Note: I’ll be appearing on NBC-CT (Channel 30) today at approx. 11:15 a.m. to talk about the latest development in the Connecticut gubernatorial race. Brad Drazen hosts.
It took photocopied ballots, three days, a lot of finger-pointing and hand-wringing, but in the end, the system worked. Not unlike the making of laws and sausage, it was ugly, but it worked. And despite a secretary of state who would probably rather just forget this whole election cycle, it worked. I tried to make that point on FOX-CT’s Morning News.
Under the exceptional leadership of Bridgeport Mayor Bill Finch, the city finally counted all the votes (with the exception of those cast in the extraordinary extra time ordered by a judge) and Dan Malloy is the new governor of Connecticut.
Make no mistake; there are still some questions that demand answers including the mind-numbing incompetence of the registrars of voters in Bridgeport who ordered only about 21,000 ballots printed for a city that has nearly 70,000 voters. I have a 10-year old nephew who could have seen that problem coming (then again, he is a Lego wizard).
Finch showed true leadership by taking action once it appeared voters in the city might be disenfranchised. By design, the election process in any city or town is insulated from its chief elected officials—a sort of firewall to keep out any undue influence. After all, the registrars of voters in Connecticut are elected officials as well. In fact, one of Bridgeport’s was re-elected Tuesday. So Finch had no role in the process gone awry. But once the wheels came off, he stepped up, did everything possible to make sure everyone could vote and that all the votes were counted. He then appointed a three-member commission to officially find out what went wrong.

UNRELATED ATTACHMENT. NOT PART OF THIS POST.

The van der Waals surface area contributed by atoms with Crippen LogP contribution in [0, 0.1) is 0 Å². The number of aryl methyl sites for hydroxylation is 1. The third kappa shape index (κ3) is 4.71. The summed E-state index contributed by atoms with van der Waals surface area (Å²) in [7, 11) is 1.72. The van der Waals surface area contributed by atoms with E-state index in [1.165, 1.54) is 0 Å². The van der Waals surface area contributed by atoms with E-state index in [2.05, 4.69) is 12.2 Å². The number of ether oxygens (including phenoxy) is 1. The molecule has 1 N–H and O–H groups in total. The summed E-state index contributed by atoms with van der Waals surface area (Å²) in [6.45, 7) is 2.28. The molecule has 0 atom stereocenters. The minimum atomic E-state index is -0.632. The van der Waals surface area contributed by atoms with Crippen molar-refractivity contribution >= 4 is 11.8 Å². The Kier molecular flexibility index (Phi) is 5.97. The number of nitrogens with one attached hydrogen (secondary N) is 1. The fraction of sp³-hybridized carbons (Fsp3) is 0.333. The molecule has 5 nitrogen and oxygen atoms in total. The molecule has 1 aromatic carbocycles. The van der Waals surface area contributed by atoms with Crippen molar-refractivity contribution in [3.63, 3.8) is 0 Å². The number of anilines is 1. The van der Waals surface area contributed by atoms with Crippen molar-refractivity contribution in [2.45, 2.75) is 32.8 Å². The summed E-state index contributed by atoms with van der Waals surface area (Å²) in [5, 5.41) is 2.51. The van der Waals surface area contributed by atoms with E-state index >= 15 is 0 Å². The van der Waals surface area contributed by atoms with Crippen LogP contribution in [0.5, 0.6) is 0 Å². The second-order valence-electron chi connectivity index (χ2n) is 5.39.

It is unfair to criticize those counting the ballots by hand in Bridgeport. They were only trying to remedy the problem. Some were there for the better part of the three days.
Meanwhile Secretary of State Susan Bysiewicz would probably like to take a mulligan for the entire 2010 election cycle. It started badly and got progressively worse for Bysiewicz. She was the frontrunner for the Democratic nomination for governor when she decided to switch to the race for attorney general. Republicans took her to court, questioning her qualifications. She won in court. She lost on appeal and was knocked off the ballot.
Having only her duties and secretary of state to deal with, she fumbled badly; first, by saying she advised polls workers they had the discretion to weed out voters wearing wrestling paraphernalia because it could be considered a violation of the 75-foot “no campaign” buffer because the apparel is so closely tied to US Senate candidate Linda McMahon. McMahon’s P.T. Barnum of a husband, Vince, pounced and turned it into a public relations extravaganza (if anyone really wants the WWE stuff he sent me, they can have it).
Finally, Bysiewicz erred badly when she declared Malloy the winner of the governor’s race based on “unofficial” numbers. One could speculate she was under pressure to make such a call. But being nagged by the campaigns and the press is no excuse for making a premature call.
The hope here is that we have not seen the last of Bysiewicz in public service. She is an excellent, tireless, if overly ambitious, public service.
The further hope here is that Tom Foley, a man of character, and state Republican Party Chairman Chris Healy, also effective in his job, don’t drag this whole mess out any longer with frivolous or nuisance legal action. That might be wishful thinking.